• $\begingroup$ @GPerez All proofs essentially use the Euclidean algorithm, even if they disguise it. For example, in my answer I completely unwind the Euclidean algorithm into (repeated) subtraction (which facilitates an elementary view of the ideal-theoretic essence of the matter). $\endgroup$ – Bill Dubuque Apr 1 '15 at 21:49
4
$\begingroup$

If $p\not\mid a$, then $\gcd (p,a)=1$ (why?). Since $p\mid ab$ and $\gcd (p,a)=1$, the Euclid's lemma implies that $p\mid b$.

$\endgroup$
  • 1
    $\begingroup$ This is one of the cleanest ways to get to the solution. :) $\endgroup$ – user75930 Apr 1 '15 at 20:50
  • $\begingroup$ @Sabyasachi This is essentially the same as the solution already posted by the OP. $\endgroup$ – Bill Dubuque Apr 1 '15 at 21:41
  • 2
    $\begingroup$ @Fermat It's precisely equivalent unless you prove Euclid's Lemma by some way other than Bezout. Invoking a Lemma by name (vs, proving it inline) doesn't alter proof equivalence. $\endgroup$ – Bill Dubuque Apr 1 '15 at 21:55
  • 1
    $\begingroup$ Update: I posted a non-Bezout proof here of this form of Euclid's Lemma (actually slightly more general). That is one way to do what you seek. $\endgroup$ – Bill Dubuque Apr 2 '15 at 15:48
  • 1
    $\begingroup$ @Fermat That would likely be a circular proof, since most proofs of uniqueness of prime factorizations employ Euclid's Lemma. To avoid such circularity you would need to give a direct proof of uniqueness, e.g. using one of the direct proofs in answers here (e.g. see the Zermelo-like proof that I link to). By the way, it was not I who downvoted.. $\endgroup$ – Bill Dubuque Apr 2 '15 at 17:55
4
$\begingroup$

I demonstrated this little theorem through the Bézout's theorem: If a prime number $p$ isn't a divisor of $a$, $(a,p)=1$ because the only divisors of $p$ are $p$ and $1$. Then there are two numbers $k$ and $l$ such that: $1=ka+lp$. Multiplying this equality by $b$ we obtain : $b=kab+lpb$ but if $p$ is a divisor of $ab$: $ab=pr$ for some $r\in \mathbb{Z}$ and $b=kpr+lpb=p(kr+lb)$. From this relationship we can note that $p$ is a divisor of $b$. Are there other demonstrations?? Help me!

$\endgroup$
  • $\begingroup$ No.. I prove that p doesn't divide $a$, $p$ has to divide $b$ $\endgroup$ – Domenico Vuono Apr 1 '15 at 19:28
  • $\begingroup$ My mistake, your proof is correct. $\endgroup$ – GPerez Apr 1 '15 at 19:32
  • 1
    $\begingroup$ Your proof is correct and I think this is the simplest! $\endgroup$ – Extremal Apr 1 '15 at 19:38
  • $\begingroup$ You have essentially repeated the Bezout-based proof of Euclid's lemma, i.e. the Lemma that $\,(c,a)=1,\ c\mid ab \,\Rightarrow\, c\mid b\,$ in the special case prime $\,c = p\nmid a.\ $ Better to invoke the lemma by name rather than repeat its proof in this special case. $\endgroup$ – Bill Dubuque Jun 21 '16 at 21:00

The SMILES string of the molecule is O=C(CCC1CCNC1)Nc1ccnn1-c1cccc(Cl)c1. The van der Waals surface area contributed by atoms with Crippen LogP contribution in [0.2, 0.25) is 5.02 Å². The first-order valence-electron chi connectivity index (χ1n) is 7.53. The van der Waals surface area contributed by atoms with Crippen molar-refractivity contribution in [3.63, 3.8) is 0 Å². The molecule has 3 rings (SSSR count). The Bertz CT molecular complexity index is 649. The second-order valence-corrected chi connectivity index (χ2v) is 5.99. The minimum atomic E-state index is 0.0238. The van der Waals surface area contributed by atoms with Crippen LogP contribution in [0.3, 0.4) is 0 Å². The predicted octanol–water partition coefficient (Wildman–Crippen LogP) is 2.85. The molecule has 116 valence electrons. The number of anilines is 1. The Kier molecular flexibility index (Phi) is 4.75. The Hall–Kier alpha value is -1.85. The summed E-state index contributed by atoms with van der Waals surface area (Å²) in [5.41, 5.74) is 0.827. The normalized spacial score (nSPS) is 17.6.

2
$\begingroup$

Edit: Read the comments, this can't be used to prove what OP asks, in the way he asks it (but it can be used to prove that irreducible $\Leftrightarrow$ prime in UFDs)

Original Answer:

Another proof could be as follows. You know that $a$ and $b$ factorize uniquely (save multiples by $\pm 1$) as $$a = p_1\cdots p_r \\ b = p'_1\cdots p'_s$$ By the divisibility hypothesis, say that $px = ab$, and again factorize $x$: $$x = p''_1\cdots p''_t$$

Then you have, by expanding $px = ab$ $$pp''_1\cdots p''_t = p_1\cdots p_rp'_1\cdots p'_s$$ This is an equality between prime factorizations, so it must be that each of the prime factors on the right hand side divide a certain prime on the left hand side. In particular, $p$ divides either a certain $p_i$, or a certain $p'_j$. This concludes the proof.

This isn't on first glance an improvement to your own proof. Indeed it seems more complicated. However it is advantageous to know this proof, as it doesn't rely on the existence of the Bézout identity, and can be directly transported to more general contexts.

$\endgroup$
  • $\begingroup$ I think this prof is correct $\endgroup$ – Domenico Vuono Apr 1 '15 at 19:46
  • 5
    $\begingroup$ It depends how one proves FTA. Ususally FTA is proven using Euclid's lemma (i.e. the fact this question is about) so one has to be careful here for circular reasonings. $\endgroup$ – punctured dusk Apr 1 '15 at 19:59
  • $\begingroup$ @barto Well noted. I checked my notes on rings though and it seems that uniqueness of prime factorizations can be proved without the lemma (and so can existence in $\Bbb Z$). $\endgroup$ – GPerez Apr 1 '15 at 20:12
  • $\begingroup$ In that context however a prime element is usually defined via the property to be proved in OP. It is however also true that a Bézout type identity is not strictly necessary to show existence and uniqueness of a factorization into prime elements as there are UFDs that do not have such a Bézout like identity. Still I would recommend to double check what is actually proved for the integers in your notes. $\endgroup$ – quid Apr 1 '15 at 20:31
  • $\begingroup$ @quid I was typing this as your comment came up... I double checked and my notes in fact use the definition of primes as you say. I guess that Euclid's Lemma is then equivalent to FTA! (making my proof unsalvageable) $\endgroup$ – GPerez Apr 1 '15 at 20:38
1
$\begingroup$

Here's a fun little proof by contradiction. The only facts about primes that is uses is that all primes are greater than $1$, every number greater than $1$ has a prime divisor, and no prime divides any other prime.